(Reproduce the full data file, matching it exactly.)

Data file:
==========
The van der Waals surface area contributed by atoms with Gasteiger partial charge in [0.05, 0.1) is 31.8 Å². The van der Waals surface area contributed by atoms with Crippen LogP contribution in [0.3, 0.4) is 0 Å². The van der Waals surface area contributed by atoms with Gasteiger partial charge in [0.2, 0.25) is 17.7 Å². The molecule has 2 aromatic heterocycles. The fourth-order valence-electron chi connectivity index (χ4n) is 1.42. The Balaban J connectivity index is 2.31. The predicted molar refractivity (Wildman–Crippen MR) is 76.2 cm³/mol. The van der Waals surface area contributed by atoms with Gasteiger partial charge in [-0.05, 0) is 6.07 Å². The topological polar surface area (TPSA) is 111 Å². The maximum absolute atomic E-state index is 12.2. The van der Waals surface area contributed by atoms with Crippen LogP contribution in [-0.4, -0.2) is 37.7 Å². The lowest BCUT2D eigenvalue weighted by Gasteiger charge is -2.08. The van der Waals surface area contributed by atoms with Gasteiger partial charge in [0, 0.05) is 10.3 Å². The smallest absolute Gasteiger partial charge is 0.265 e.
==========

The van der Waals surface area contributed by atoms with Gasteiger partial charge in [0.05, 0.1) is 31.8 Å². The van der Waals surface area contributed by atoms with Crippen LogP contribution in [0.3, 0.4) is 0 Å². The van der Waals surface area contributed by atoms with Gasteiger partial charge in [0.2, 0.25) is 17.7 Å². The molecule has 2 aromatic heterocycles. The fourth-order valence-electron chi connectivity index (χ4n) is 1.42. The Balaban J connectivity index is 2.31. The predicted molar refractivity (Wildman–Crippen MR) is 76.2 cm³/mol. The van der Waals surface area contributed by atoms with Gasteiger partial charge in [-0.05, 0) is 6.07 Å². The topological polar surface area (TPSA) is 111 Å². The maximum absolute atomic E-state index is 12.2. The van der Waals surface area contributed by atoms with Crippen LogP contribution in [-0.4, -0.2) is 37.7 Å². The lowest BCUT2D eigenvalue weighted by Gasteiger charge is -2.08. The van der Waals surface area contributed by atoms with Gasteiger partial charge in [0, 0.05) is 10.3 Å². The smallest absolute Gasteiger partial charge is 0.265 e.